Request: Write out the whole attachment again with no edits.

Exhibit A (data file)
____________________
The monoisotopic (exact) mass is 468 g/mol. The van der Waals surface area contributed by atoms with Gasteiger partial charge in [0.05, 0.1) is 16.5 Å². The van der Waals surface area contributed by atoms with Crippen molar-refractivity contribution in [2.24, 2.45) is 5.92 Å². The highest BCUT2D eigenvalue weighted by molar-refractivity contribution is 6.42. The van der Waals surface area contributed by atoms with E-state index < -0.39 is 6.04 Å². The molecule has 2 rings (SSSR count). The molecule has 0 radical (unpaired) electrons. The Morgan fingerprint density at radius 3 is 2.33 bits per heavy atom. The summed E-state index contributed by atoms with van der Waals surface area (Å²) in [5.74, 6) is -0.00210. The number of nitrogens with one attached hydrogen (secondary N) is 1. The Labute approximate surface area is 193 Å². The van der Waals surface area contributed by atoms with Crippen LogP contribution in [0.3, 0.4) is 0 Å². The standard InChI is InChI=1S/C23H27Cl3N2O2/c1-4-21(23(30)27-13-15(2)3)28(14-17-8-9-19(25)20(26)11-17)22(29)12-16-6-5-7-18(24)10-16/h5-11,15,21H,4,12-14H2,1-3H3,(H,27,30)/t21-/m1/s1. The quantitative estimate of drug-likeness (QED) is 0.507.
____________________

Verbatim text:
The monoisotopic (exact) mass is 468 g/mol. The van der Waals surface area contributed by atoms with Gasteiger partial charge in [0.05, 0.1) is 16.5 Å². The van der Waals surface area contributed by atoms with Crippen molar-refractivity contribution in [2.24, 2.45) is 5.92 Å². The highest BCUT2D eigenvalue weighted by molar-refractivity contribution is 6.42. The van der Waals surface area contributed by atoms with E-state index < -0.39 is 6.04 Å². The molecule has 2 rings (SSSR count). The molecule has 0 radical (unpaired) electrons. The Morgan fingerprint density at radius 3 is 2.33 bits per heavy atom. The summed E-state index contributed by atoms with van der Waals surface area (Å²) in [5.74, 6) is -0.00210. The number of nitrogens with one attached hydrogen (secondary N) is 1. The Labute approximate surface area is 193 Å². The van der Waals surface area contributed by atoms with Crippen LogP contribution in [0.3, 0.4) is 0 Å². The standard InChI is InChI=1S/C23H27Cl3N2O2/c1-4-21(23(30)27-13-15(2)3)28(14-17-8-9-19(25)20(26)11-17)22(29)12-16-6-5-7-18(24)10-16/h5-11,15,21H,4,12-14H2,1-3H3,(H,27,30)/t21-/m1/s1. The quantitative estimate of drug-likeness (QED) is 0.507.